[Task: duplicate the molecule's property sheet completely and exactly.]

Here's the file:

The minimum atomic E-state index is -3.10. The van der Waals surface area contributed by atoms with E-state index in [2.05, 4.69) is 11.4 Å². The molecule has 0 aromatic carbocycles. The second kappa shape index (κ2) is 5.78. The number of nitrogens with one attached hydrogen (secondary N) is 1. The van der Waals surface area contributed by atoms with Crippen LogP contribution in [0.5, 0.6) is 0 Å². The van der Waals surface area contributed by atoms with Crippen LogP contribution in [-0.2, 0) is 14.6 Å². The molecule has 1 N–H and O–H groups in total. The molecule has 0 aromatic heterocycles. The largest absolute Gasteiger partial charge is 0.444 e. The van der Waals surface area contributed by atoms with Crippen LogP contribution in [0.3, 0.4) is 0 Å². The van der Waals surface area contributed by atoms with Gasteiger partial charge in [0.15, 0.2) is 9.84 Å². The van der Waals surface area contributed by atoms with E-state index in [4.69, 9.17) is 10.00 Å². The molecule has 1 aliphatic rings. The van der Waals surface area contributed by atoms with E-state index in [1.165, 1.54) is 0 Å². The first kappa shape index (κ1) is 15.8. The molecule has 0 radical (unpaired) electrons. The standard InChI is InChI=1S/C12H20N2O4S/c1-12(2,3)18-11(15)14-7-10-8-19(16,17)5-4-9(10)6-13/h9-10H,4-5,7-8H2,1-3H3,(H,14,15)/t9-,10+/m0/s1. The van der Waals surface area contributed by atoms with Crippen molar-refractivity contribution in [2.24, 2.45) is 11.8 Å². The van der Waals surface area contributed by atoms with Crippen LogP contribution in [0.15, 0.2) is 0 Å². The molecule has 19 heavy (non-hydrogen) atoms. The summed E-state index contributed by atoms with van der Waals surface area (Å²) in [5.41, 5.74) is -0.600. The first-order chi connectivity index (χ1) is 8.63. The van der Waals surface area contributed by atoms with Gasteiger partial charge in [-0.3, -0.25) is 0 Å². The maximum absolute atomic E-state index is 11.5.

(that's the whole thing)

The minimum atomic E-state index is -3.10. The van der Waals surface area contributed by atoms with E-state index in [2.05, 4.69) is 11.4 Å². The molecule has 0 aromatic carbocycles. The second kappa shape index (κ2) is 5.78. The number of nitrogens with one attached hydrogen (secondary N) is 1. The van der Waals surface area contributed by atoms with Crippen LogP contribution in [0.5, 0.6) is 0 Å². The van der Waals surface area contributed by atoms with Crippen LogP contribution in [-0.2, 0) is 14.6 Å². The molecule has 1 N–H and O–H groups in total. The molecule has 0 aromatic heterocycles. The largest absolute Gasteiger partial charge is 0.444 e. The van der Waals surface area contributed by atoms with Crippen LogP contribution in [0.3, 0.4) is 0 Å². The van der Waals surface area contributed by atoms with Gasteiger partial charge in [0.15, 0.2) is 9.84 Å². The van der Waals surface area contributed by atoms with E-state index in [4.69, 9.17) is 10.00 Å². The molecule has 1 aliphatic rings. The van der Waals surface area contributed by atoms with E-state index in [1.165, 1.54) is 0 Å². The first kappa shape index (κ1) is 15.8. The molecule has 0 radical (unpaired) electrons. The standard InChI is InChI=1S/C12H20N2O4S/c1-12(2,3)18-11(15)14-7-10-8-19(16,17)5-4-9(10)6-13/h9-10H,4-5,7-8H2,1-3H3,(H,14,15)/t9-,10+/m0/s1. The van der Waals surface area contributed by atoms with Crippen molar-refractivity contribution in [2.24, 2.45) is 11.8 Å². The van der Waals surface area contributed by atoms with Crippen LogP contribution in [0.15, 0.2) is 0 Å². The molecule has 19 heavy (non-hydrogen) atoms. The summed E-state index contributed by atoms with van der Waals surface area (Å²) in [5.41, 5.74) is -0.600. The first-order chi connectivity index (χ1) is 8.63. The van der Waals surface area contributed by atoms with Gasteiger partial charge in [-0.3, -0.25) is 0 Å². The maximum absolute atomic E-state index is 11.5.